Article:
In recent years, it has become increasingly popular for pop-rock stars to make a splash as composers (and sometimes lyricists) on Broadway. I'm not talking about jukebox musicals that mine artists' existing catalogues, like Beautiful: The Carole King Musical, Mamma Mia! or Jersey Boys. I'm talking about the pop artists who set pencil to paper and write us a brand-new musical. Perhaps it's the allure of a Tony Award, or child memories of parents' cast recording albums, but the goal of writing a Broadway musical is one that's been shared by a good number of recording artists over the years.
Though having a big star above the title used to be enough to sell a big-scale Broadway production, producers and film studios looking to adapt their hit movies are increasingly turning to tried-and-true hit-makers from the pop-rock community to lend their names to Broadway musicals in the hopes that their input will lead to financial success. Of course, on the list of examples of this trend there are both hits and disappointments, but the Broadway efforts of writers from the pop-rock idiom have also yielded unlikely surprises and shown the "Broadway sides" of artists usually focused primarily on producing hit singles and albums, not musicals with musical moments inspired by characters and conflict within a dramatic setting.
Next up for pop stars on Broadway is Sting's The Last Ship, inspired by his childhood in the shipbuilding town of Wallsend in North England. The new musical, which began previews Sept. 29, attempts to dramatize attempts the closure of a local shipyard and its effects on the local community. Also in development are musical versions of the movies "Diner" and "Waitress" with scores Sheryl Crow and Sara Bareilles respectively, as well as Tori Amos' The Light Princess and Duncan Sheik's adaptation of American Psycho, which may soon make their U.S. premieres after productions in the U.K.
To examine this trend of pop stars that have turned toward Broadway (to varying degrees of success), we've taken a look at eleven of the most colorful examples. Click through to read our picks.
Cyndi Lauper – Kinky Boots
"Time After Time" and "True Colors" singer Cyndi Lauper made a Broadway smash in 2013 with her debut musical, Kinky Boots. Collaborating with Tony Award-winning book writer Harvey Fierstein to adapt the 2005 film of the same name (itself based on a true story), Lauper crafted a vibrant, character-specific score that earned her a Tony Award for Best Original Score — the first time a woman has won alone in that category. In addition to writing catchy tunes like "The Sex Is In the Heel" and "The Land of Lola," Lauper proved herself capable of writing songs that further the musical's plot and illuminate its characters. "The Most Beautiful Thing in the World" sets up the world of the show and its characters' back stories with incredible economy, and "I'm Not My Father's Son" gives the show's protagonists, reluctant shoe manufacturer Charlie and drag queen Lola, a moment to reflect on the common ground that they share. Aside from the Tony, Lauper's accomplishments also earned the show's cast album the 2014 Grammy for Best Musical Theater Album.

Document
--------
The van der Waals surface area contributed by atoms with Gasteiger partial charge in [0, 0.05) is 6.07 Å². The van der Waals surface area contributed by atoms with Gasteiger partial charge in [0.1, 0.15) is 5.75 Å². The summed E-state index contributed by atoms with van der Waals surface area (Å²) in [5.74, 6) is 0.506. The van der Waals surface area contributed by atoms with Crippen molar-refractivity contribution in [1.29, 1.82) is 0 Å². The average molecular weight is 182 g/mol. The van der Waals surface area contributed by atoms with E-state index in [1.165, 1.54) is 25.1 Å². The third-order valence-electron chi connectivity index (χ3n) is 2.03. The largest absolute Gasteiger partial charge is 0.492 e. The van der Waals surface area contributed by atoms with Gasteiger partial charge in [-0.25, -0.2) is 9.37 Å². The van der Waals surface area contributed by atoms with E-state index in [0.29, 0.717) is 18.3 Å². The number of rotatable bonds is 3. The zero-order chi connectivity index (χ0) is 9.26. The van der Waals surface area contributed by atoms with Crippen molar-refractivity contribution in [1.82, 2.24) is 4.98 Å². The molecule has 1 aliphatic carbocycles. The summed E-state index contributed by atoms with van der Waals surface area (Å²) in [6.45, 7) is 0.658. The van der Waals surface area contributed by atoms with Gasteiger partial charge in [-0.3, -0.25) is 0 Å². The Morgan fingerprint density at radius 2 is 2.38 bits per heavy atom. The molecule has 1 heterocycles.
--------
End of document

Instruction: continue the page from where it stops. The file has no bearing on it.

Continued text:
Legendary singer-songwriter Elton John may have had his Broadway debut in 1997 with a show not written for the stage, The Lion King, but he was quick to return in 2000 with Aida, an adaptation (with lyricist Tim Rice and book writers Linda Woolverton, Robert Falls and David Henry Hwang) of Verdi's classic opera with a bold, unabashedly pop-inflected score featuring song like "Elaborate Lives" and "The Gods Love Nubia." The show's catchy tunes helped John and lyricist Tim Rice take home the 2000 Tony Award for Best Original Score and the Grammy for Best Musical Theater Album in 2001. Aida had a healthy run of more than four years and has gone on to be produced around the world. John's next outing was a 2006 adaptation of Anne Rice's "The Vampire Chronicles," entitled Lestat. Despite some standout musical moments, the musical, written with Woolverton and John's regular pop lyricist Bernie Taupin, couldn't overcome the critical drubbing it received and closed after little more than two months of performances. John made a strong comeback in 2008 with Billy Elliot, a stage adaptation of the 2000 film with book and lyrics by original screenwriter. Billy Elliot won the 2009 Tony Award for Best Musical and ran for nearly four years. Its showstopper, "Electricity," was also recorded by John and released as a single.